This affirmation of the resurrection has become very important to me over the many years.  It became a go to remark at funerals. It speaks to the hope in us that nothing in all creation or history can “trump” resurrection and grace.

Frederick Beuchner writes, “The New Testament proclaims that at some unforeseeable time in the future God will ring down the final curtain on history, and there will come a Day on which all our days and all the judgments upon each other will themselves be judged. The judge will be Christ.  In other words, the one who judges us most finally will be the one who loves us most fully.”

In hope in spite of the facts.  John

LENT II

Today’s Gospel is about judgment.  People have a hard time dealing with judgment, at least people have a hard time being on the “judged” end of judgment.

Paul Ricoeur in his book, The Symbolism of Evil, explores the cluster of experiences that make up the experience of sin and judgment.  They are: DEFILEMENT, ANXIETY, SHAME AND GUILT.

  1. DEFILEMENT:

Something happens and we feel violated, dirty, angry AND we have done nothing wrong.  It is the feeling when you realize that your house has been burgled.  You enter the house and what had been home is suddenly alien and you feel like you need to take a shower.

In the Peanuts comic strip, Snoopy, the beagle, used to kiss Lucy on the mouth, just so he could see her spit and yell about “dog germs.” I had a similar experience with my sister when she was little. One day the family dog kissed her on the mouth. She got hysterical over the “dog germs” and  could not be pacified until I gave her a slug of Listerine which tasted so bad that she just knew that the germs were dead.  In reality a dog’s mouth has less germs than a human one, but she “felt” defiled.

  1. ANXIETY – EXISTENTIAL:

One day when I was a young child, mother was going to the barn to milk the cows.  The milk bucket was face down on the well curb where it had been left to drain.  When she picked the bucket up a copper-head snake was coiled under it.  To this day I remember instant anxiety that produced.  It is no accident that the symbol of evil is not an elephant.

Existential anxiety is the realization that, “We won’t always be here!”  The day finally comes when the truth occurs to us that not only do other people die, but so will we.  Much of this anxiety is unconscious and becomes  “bound.”  Or in other words the society is deeply anxious and looking for a quick fix that usually promotes anxiety rather than cures it.

  1. SHAME:

Feeling of being “bad” – painful feelings of having lost the respect or regard of another person.  This may or may not be the result of behavior.  It is inner directed.  It feels like a stain on ones sense of self. Often shame is given as much as it is earned. 

  1. GUILT:

These are the rules.  If you keep the rules you are ok, if you break the rules then you are a bad person and must be punished. We often resist that being true so that we do not have to feel the pain.  But all of us have done things years ago that trouble us even today. 

  • Defilement – Anxiety – Shame – Guilt ­= sin, alienation from God, ourselves

and each other.  Nothing WE can do will fix what is wrong. — All of which leads to JUDGMENT. 

It is very hard for people to hear the bad news of judgment, even if it is true.  It is human nature to believe the worst about others and to deny our own  brokeness and sin.  One of the consequences of sin is that rather than being in God’s image, many of us have made God in OUR own image.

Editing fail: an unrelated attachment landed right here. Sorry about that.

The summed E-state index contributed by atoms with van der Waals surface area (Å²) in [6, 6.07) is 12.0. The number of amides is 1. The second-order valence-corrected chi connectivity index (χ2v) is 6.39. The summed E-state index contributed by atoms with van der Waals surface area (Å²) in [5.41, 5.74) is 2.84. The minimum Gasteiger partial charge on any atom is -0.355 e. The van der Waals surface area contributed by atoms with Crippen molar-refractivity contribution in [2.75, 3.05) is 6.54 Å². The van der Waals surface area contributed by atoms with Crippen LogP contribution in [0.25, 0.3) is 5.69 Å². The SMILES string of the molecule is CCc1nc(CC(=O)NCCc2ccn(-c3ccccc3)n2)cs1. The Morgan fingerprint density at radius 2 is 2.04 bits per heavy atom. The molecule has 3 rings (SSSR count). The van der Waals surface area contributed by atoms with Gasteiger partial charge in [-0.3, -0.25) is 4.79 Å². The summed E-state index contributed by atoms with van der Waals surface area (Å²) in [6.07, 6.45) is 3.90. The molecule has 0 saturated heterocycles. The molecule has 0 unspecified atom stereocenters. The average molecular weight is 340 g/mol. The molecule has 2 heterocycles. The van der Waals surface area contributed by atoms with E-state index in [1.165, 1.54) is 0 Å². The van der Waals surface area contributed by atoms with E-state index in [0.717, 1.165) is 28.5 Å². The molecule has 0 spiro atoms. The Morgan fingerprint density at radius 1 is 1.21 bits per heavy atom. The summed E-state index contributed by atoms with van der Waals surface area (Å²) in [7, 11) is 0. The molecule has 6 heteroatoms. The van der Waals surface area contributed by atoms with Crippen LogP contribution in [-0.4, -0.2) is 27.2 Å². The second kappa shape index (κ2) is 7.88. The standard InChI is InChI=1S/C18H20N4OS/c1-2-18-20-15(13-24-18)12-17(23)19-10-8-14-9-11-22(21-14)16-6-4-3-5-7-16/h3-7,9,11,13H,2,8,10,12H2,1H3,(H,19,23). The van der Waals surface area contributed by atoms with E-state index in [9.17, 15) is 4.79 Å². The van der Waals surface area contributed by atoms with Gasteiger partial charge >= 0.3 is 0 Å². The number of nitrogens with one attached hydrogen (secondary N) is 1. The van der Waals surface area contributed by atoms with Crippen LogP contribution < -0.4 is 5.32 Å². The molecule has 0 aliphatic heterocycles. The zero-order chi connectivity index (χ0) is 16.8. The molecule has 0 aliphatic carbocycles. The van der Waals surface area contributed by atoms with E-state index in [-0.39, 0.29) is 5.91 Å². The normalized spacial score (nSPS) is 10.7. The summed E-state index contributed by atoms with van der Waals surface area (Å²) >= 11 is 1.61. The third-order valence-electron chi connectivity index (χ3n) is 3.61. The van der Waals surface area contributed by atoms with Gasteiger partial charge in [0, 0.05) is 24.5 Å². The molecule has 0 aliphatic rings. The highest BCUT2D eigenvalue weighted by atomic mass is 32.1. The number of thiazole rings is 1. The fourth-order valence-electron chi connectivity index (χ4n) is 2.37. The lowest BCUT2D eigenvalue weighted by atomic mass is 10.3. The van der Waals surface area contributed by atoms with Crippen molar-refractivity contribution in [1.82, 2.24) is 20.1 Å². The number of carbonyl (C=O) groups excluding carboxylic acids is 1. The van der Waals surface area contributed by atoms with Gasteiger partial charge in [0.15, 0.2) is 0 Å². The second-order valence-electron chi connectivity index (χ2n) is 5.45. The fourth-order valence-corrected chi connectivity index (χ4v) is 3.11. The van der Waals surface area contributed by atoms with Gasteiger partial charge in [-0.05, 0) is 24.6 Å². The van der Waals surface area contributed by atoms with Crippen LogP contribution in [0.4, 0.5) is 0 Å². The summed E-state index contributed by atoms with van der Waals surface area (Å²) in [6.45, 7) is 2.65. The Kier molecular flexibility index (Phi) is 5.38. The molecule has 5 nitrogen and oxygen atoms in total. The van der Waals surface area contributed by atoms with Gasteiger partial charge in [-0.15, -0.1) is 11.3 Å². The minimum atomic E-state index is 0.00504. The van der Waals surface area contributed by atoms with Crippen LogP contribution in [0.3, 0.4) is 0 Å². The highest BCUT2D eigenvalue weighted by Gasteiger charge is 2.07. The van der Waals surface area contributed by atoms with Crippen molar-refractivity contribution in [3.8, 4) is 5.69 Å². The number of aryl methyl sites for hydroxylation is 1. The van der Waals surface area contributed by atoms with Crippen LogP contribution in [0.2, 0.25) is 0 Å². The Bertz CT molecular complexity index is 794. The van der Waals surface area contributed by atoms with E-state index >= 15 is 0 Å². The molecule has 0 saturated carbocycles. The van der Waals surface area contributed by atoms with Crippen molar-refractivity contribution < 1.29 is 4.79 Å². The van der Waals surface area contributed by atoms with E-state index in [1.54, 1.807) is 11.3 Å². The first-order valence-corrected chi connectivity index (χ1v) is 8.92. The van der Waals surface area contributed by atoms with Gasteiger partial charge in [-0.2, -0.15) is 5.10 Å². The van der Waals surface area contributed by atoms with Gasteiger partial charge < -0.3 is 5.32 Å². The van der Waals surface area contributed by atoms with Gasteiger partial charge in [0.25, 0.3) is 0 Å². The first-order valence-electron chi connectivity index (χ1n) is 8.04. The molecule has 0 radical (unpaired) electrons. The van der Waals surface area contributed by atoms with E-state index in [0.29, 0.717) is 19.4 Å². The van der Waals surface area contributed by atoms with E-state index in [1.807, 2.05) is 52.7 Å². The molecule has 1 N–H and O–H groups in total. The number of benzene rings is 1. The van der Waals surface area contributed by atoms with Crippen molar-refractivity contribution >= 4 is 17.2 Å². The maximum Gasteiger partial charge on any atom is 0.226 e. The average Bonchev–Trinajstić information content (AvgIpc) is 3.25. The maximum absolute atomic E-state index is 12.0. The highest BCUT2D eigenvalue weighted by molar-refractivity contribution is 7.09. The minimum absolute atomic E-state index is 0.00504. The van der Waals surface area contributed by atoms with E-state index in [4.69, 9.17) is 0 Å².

Our image of God is as if he was an old man at the top of a very long ladder waiting for us to get near the top, make a mistake/sin/break the rules so that he can hit our fingers with a hammer so that we lose our grip on the rung and drop like a rock into hell.

When I was in my early years of college there was a Dean at my university that would go over the senior’s records with an eye for graduation requirements that had been left undone.  He never let on about the deficit until they were standing in the graduation line, in cap and gown.  Then he came along, pulling people from the line, telling them that they would not graduate that day.  He enjoyed it.  

We can only hear judgment from someone who loves us!  Only then can it become insight. Because of the love, our defensiveness is overcome, and we hear the truth.  When we are loved we have the courage to peep through our fingers and admit, “Yes that is true.” 

This is “being brought up short”– the moment when we have the insight that things are not as they should be or could be.  Then we are left with a choice, what are we going to do?  Which leads us to the good news of judgment, namely, grace and forgiveness!

  • JUDGMENT, GRACE AND FORGIVENESS:

The good news is that there is grace available to us for new life.  We do not have that new life because we do not ask for it. The question then is, “do we trust Jesus or not?”  In the Gospel reading for today, Jesus grieves over Jerusalem, “How often have I desired to gather your children together as a hen gather her brood under her wings, and you were not willing!”

Robert Farrar Capon says this about judgment.

“If he (Jesus) has already done it all for me already, why shouldn’t I live as if I trusted him?”  If he has already reconciled both my wayward self and my equally difficult brother in law, or children or wife/husband – why shouldn’t I at least try to act as if  I trust him to have done just that and to let his reconciliation govern my actions in those relationships.”

            When we die we lose whatever grip we had on our unreconciled versions of our lives – And when we rise on the last day, the only grip in which our lives will be held will be the reconciling grip of Jesus’ resurrection – He will hold our lives mended, cleaned and pressed in his hand, and he will show home to his Father.  Sin is not something the human race has any choice about.  None of us will  ever avoid that trust in ourselves and that distrust of anyone else that lies at the root of the world’s problems.”

“It’s about progress rather than perfection.”

Big Book of Alcoholics Anonymous

Lent is about judgment/insight/being open to grace.  The new life begins and continues – begins and continues over and over.

Frederick Buechner says this about judgment.  “We are all of us judged every day.  We are judged by the face that looks back at us the bathroom mirror.  We are judged by the faces of the people we love and by the faces and lives of our children and by our dreams. Each day finds us at the junction of many roads, and we are judged as much by the roads we have not taken as by the roads we have. The New Testament proclaims that at some unforeseeable time in the future God will ring down the final curtain on history, and there will come a Day on which all our days and all the judgments upon each other  will themselves be judged. The judge will be Christ.  In other words, the one who judges us most finally will be the one who loves us most fully.